Prescreen, prescreen, prescreen all your prospective tenant-buyers. You wouldn’t let some stranger have the keys to you car would you? Then why let someone in your investment mobile home without knowing them backwards and forwards. As investors we can only judge our payment-type buyers and renters from their past history, not from their future promises.

In the past I have been fooled and taken advantage of (many times) by deadbeat tenant-buyers who moved in and caused me a great deal of worry and headache. These mistakes were all mine and there is nobody else to blame. In reality these tenant-buyers should never have been allowed into the home in the first place. I was too new to see the BIG and little red flags staring me dead in the face.

Investor reminder: If you are selling your property for an all cash payment the only qualification you need concern yourself with in the park approval process for this buyer and/or any bank financing the buyer is aiming to obtain.

It is better to have an empty mobile home instead of a risky payment-buyer in the property not paying.

Conclusion:

Although this post touches on many of the mistakes investors can make while investing in manufactured homes, this type of affordable housing is quite forgiving to an extent. A health cash-flow can be figured into each property once resold and even if your profit is less than what you expected you should have ample wiggle-room between your purchase price and selling price to compensate a few learning bumps and lessons.

Mobile home investing in all 48 continental states is very possible. Your success is almost guaranteed if you are active daily, know what you’re doing, and avoid closing bad deals. This sounds like common sense however I make this point because if you’re considering this business know it is possible with hard work and determination. There is so much to know and I never want you to have any confusion, as confusion typically leads to a weak effort and misguided deals.

Over the last 12+ years I have made almost every mistake that can be made. If I can help you avoid these errors by checking out your deals. looking over your shoulder, or answering any questions never hesitate to reach out to me below. Remember that as investors we are hear to help society, help each other, and our communities. A long-term and profitable business comes from creating a value in the lives of others.

“If you help enough people get what they want, you will get what you want.” – Zig Ziglar

Love what you do daily,
John Fedro
support@mobilehomeinvesting.net

10 Comments

  • Ed

    December 15, 2014

    Didn’t you mean to say ” ….instead of a high- risk tenant buyer in the home . . . . ” ?

    • John Fedro

      December 15, 2014

      Hi Ed,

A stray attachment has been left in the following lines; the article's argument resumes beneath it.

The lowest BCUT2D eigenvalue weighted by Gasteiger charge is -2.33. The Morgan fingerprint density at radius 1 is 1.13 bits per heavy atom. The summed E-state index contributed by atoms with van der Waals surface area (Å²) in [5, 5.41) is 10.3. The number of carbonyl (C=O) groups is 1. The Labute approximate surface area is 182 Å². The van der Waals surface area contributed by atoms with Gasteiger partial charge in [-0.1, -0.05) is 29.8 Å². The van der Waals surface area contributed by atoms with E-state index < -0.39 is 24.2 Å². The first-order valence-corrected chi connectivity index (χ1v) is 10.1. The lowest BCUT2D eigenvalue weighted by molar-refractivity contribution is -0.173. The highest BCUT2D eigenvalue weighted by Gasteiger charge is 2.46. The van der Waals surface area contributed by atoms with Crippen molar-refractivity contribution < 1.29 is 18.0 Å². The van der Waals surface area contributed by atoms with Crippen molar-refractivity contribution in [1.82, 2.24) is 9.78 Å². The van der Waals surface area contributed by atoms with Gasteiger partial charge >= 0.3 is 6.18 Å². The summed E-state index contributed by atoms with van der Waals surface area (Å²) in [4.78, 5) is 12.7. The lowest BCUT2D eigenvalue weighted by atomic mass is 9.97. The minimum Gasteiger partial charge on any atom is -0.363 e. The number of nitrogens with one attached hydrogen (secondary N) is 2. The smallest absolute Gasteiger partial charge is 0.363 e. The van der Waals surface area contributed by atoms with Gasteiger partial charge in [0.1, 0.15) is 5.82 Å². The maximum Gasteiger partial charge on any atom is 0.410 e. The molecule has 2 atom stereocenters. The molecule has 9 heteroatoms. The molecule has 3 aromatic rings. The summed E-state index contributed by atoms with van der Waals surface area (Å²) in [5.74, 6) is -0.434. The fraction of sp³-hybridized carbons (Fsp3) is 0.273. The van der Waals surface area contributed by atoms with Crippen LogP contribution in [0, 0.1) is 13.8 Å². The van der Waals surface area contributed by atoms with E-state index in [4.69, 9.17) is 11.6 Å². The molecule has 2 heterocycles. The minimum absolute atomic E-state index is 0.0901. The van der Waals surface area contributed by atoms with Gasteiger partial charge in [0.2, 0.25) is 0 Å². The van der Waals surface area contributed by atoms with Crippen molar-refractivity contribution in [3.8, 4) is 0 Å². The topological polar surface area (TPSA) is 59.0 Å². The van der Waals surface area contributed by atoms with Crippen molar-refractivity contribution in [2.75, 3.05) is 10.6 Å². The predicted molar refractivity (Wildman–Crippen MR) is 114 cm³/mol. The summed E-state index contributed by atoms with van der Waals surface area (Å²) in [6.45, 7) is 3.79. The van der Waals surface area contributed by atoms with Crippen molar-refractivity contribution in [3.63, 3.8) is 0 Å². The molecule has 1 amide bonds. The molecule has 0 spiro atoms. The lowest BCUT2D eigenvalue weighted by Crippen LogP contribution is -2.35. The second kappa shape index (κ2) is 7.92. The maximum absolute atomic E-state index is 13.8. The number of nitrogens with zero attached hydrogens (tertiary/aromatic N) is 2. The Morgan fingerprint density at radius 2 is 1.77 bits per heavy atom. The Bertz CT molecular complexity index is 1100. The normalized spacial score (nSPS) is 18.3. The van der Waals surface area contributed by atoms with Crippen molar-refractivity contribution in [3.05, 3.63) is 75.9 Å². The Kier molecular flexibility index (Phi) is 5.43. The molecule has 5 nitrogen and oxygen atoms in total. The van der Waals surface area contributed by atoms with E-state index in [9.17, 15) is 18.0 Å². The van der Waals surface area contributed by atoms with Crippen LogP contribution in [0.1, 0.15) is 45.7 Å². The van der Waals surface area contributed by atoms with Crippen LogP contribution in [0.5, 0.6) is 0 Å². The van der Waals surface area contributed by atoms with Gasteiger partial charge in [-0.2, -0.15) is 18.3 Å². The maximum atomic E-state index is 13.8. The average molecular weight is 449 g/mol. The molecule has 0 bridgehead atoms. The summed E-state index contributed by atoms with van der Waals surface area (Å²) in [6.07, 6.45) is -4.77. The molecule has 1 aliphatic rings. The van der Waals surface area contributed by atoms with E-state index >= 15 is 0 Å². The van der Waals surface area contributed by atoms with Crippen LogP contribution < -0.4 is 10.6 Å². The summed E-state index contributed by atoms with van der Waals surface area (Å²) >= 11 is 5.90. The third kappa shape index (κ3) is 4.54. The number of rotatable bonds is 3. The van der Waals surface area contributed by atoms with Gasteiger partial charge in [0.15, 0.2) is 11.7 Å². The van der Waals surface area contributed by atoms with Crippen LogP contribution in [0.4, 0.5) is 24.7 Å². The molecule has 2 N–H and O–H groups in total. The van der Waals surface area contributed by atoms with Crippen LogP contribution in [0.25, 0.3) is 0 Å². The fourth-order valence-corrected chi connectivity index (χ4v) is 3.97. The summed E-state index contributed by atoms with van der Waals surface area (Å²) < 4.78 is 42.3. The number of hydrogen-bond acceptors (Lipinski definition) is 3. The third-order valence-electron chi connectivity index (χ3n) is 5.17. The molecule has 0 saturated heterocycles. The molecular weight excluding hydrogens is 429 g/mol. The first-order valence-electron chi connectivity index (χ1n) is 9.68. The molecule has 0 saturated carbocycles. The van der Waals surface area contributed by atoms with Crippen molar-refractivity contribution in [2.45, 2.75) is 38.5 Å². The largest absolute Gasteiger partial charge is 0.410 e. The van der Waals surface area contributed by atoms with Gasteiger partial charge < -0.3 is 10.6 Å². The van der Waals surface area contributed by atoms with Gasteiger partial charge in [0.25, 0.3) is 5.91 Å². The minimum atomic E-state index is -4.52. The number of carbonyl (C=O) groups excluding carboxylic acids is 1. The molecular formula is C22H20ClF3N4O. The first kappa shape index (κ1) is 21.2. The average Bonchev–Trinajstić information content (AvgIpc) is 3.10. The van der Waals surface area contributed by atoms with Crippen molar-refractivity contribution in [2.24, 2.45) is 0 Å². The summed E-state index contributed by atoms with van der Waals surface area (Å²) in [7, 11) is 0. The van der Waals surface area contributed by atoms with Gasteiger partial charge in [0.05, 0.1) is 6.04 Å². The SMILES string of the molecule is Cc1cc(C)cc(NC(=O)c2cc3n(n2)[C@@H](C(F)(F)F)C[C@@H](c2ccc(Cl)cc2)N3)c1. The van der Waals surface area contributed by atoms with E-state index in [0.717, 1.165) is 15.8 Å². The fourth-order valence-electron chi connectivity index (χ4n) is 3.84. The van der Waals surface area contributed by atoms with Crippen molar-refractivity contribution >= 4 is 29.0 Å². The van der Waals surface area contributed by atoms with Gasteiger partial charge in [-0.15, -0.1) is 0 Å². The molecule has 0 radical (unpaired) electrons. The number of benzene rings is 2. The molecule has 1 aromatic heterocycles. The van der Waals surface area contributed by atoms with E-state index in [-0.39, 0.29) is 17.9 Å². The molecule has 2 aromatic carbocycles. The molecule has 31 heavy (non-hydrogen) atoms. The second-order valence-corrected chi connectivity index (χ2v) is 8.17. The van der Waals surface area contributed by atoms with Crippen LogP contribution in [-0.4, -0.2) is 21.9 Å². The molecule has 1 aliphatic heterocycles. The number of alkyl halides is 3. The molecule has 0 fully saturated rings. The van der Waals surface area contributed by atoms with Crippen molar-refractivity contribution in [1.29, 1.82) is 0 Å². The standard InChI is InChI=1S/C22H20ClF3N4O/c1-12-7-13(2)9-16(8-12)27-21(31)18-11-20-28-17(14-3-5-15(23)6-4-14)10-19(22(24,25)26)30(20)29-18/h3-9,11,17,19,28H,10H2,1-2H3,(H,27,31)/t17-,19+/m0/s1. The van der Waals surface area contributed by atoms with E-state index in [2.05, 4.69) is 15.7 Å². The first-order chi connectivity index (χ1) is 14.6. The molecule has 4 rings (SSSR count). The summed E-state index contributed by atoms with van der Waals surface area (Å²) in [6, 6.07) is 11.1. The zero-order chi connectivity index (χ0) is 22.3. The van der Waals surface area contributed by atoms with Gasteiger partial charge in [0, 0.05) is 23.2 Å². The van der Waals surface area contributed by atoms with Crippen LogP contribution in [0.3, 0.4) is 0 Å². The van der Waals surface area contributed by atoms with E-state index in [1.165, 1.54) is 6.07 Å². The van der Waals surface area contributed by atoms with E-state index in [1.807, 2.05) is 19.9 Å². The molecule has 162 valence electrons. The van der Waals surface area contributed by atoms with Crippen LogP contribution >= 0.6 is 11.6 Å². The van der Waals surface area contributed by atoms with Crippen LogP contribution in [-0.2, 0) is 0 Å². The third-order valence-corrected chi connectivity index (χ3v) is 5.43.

Thanks for the typo catch. Edit made.

      Talk soon,
      John

  • Jimmy

    December 15, 2014

    Great post John. Do you suggest getting started with newer homes or older ones? It seems like the older homes are cheaper in price. That city looks beautiful as well. Safe travels.

    Jimmy

    • John Fedro

      December 16, 2014

      Hi Jimmy,

      Thanks for reaching out and the kind words. I have seen 1970 model mobile homes look better than some newer ones so do not let age fool you by the number alone. The home, the condition, the market, the size, the seller, the park and much more all come into play. I say make offers to purchase any home for sale under $22k. This is the formula I use and we always want the seller to sell for a win-win offer, whether it is to us or someone else. So older homes typically will cost less, aim for homes in the late 1970s through early 2000s for investment purposes. When you’re ready to hit the ground running in your area let me know so we can get started together.

      Talk soon,
      John

  • Risa Hotchkins

    December 24, 2014

    Hi John,

    With your help I am now on my 3rd mobile home win win deal in 2 months. 😀 Thank you for everything you do and your constant help and accountability.

    Love and blessings,
    Risa Hotchkins

    • John Fedro

      December 27, 2014

      Hi Risa,

      Thanks for commenting here. I am so proud of you and glad to hear about your deals. I will be here for you now and into the future as you already know. Keep up the great work and daily actions that you now are implementing. Over the next few months you will be learning and growing much much more… Plus we haven’t even gotten to mobile homes with private land attached. Again, do not stop or slow down and as always keep me in the loop about your business and all homes you are looking at and sellers you are speaking with. Also, we need to get you on video for an upcoming case study 🙂 If you’re willing of course. 🙂

      Talk soon,
      John Fedro

      • Risa

        December 27, 2014

        Yes, I am more than willing for a case study. Your are the best and I am truly grateful to be apart of the group. Anything I can do to help others.

        Risa 🙂